My pack outfit crossed paths with some jovial hikers in blustery conditions near Rolling Pass a few weeks back. The fitness these senior citizens needed to hike there was impressive and their enthusiasm to see us with horses I will not forget.
They were quick to introduce a tall, handsome man in their group as one responsible for protecting the public lands around Red Mountain, and he is the mayor of Ouray. I was left intrigued by this notable leader as I gathered the horses to move on.
Mayor Bob Risch coordinated a task force and during a five-year partnership with the Trust for Public Land, the United States Forest Service and Colorado's congressional delegation, they achieved acquisition through donations and grants, thousands of acres of mining claims. The 11,000-acre triangle of public lands located between Ouray, Silverton and Telluride now is protected under the name Red Mountain Historic District.
In celebration for this achievement in 2005, Doug Robotham, Colorado director of the Trust for Public Land, put out this statement: "This locally inspired, locally led effort demonstrates how other western communities might address their challenges to protect their natural and historic landscapes while they continue to grow and develop."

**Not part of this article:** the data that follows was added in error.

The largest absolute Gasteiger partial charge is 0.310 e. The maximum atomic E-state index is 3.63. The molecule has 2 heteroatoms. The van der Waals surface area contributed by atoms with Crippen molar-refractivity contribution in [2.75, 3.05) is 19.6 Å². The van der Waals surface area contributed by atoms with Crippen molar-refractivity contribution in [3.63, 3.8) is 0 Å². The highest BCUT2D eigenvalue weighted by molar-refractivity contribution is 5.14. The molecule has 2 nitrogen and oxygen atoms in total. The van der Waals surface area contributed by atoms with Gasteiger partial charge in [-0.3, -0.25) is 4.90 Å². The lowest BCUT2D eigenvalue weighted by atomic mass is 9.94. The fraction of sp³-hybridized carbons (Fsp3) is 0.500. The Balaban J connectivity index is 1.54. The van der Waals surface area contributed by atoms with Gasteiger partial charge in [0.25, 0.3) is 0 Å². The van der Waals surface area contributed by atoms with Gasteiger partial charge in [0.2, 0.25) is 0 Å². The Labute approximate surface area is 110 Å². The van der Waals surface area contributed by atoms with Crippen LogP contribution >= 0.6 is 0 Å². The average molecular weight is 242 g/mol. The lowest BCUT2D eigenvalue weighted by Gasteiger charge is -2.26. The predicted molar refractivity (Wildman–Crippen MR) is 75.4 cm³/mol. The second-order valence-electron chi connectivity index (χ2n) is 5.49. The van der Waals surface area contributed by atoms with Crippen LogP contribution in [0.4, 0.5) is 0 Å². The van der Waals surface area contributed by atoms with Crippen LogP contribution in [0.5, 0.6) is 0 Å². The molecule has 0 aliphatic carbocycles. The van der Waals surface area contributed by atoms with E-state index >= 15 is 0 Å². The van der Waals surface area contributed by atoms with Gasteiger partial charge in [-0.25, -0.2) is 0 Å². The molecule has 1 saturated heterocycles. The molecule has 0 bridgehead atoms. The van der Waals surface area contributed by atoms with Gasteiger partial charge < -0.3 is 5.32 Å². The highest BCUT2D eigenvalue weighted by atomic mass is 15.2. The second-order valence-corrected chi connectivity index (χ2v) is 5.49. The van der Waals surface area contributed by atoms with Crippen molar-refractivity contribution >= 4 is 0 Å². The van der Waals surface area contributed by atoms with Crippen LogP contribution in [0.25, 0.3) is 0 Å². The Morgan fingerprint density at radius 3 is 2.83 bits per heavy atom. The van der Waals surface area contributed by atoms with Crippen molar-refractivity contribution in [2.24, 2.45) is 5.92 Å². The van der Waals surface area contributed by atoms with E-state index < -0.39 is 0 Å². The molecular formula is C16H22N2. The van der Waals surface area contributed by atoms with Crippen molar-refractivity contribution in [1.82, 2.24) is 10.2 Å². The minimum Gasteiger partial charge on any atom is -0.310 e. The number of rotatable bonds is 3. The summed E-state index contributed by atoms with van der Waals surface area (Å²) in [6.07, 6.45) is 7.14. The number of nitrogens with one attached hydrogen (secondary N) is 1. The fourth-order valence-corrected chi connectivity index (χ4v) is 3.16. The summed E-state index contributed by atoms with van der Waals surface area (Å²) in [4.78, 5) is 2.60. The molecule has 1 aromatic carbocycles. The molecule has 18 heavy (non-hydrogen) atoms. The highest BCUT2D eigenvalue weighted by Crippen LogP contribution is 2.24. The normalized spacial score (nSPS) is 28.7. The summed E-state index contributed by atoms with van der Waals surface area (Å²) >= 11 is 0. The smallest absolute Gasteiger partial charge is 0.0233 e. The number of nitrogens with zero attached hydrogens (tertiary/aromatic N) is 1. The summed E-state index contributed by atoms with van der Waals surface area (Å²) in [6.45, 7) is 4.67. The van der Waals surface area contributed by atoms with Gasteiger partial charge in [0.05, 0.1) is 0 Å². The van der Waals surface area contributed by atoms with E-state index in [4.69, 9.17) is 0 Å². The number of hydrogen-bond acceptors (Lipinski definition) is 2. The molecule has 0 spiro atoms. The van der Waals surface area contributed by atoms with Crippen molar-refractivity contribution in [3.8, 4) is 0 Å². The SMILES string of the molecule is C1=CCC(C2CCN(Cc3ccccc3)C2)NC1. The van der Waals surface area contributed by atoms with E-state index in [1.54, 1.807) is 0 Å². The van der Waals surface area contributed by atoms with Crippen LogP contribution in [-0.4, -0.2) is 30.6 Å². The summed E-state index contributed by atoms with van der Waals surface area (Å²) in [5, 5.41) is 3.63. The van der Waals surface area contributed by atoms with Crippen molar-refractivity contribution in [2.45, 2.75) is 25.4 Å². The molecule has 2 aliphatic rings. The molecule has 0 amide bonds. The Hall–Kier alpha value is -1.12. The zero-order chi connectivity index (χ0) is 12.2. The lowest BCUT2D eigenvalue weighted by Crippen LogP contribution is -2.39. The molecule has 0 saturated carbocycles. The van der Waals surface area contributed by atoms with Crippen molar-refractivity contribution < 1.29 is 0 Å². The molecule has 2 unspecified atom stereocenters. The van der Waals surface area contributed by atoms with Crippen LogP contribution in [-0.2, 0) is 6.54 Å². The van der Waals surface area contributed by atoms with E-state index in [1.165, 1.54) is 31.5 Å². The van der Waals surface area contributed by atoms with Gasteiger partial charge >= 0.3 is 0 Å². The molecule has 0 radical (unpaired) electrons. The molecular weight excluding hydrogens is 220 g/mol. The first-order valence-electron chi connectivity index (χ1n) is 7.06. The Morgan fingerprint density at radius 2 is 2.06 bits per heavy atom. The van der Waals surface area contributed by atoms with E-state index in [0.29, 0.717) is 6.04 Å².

And so, this is the solution to protect the Hermosa roadless area that remains the largest in Colorado that is threatened by development in private in-holdings at Mitchell Lakes and Hermosa Park. The Forest Service should choose Alternative 1 for no action on their land exchange proposal, and the Save Haviland Area Group then should redirect its energy to find leadership to protect the Hermosa.
The Red Mountain project is an example that there is another way that is a better way. The public does not have to give up anything to have it all.
Sandy Young, Durango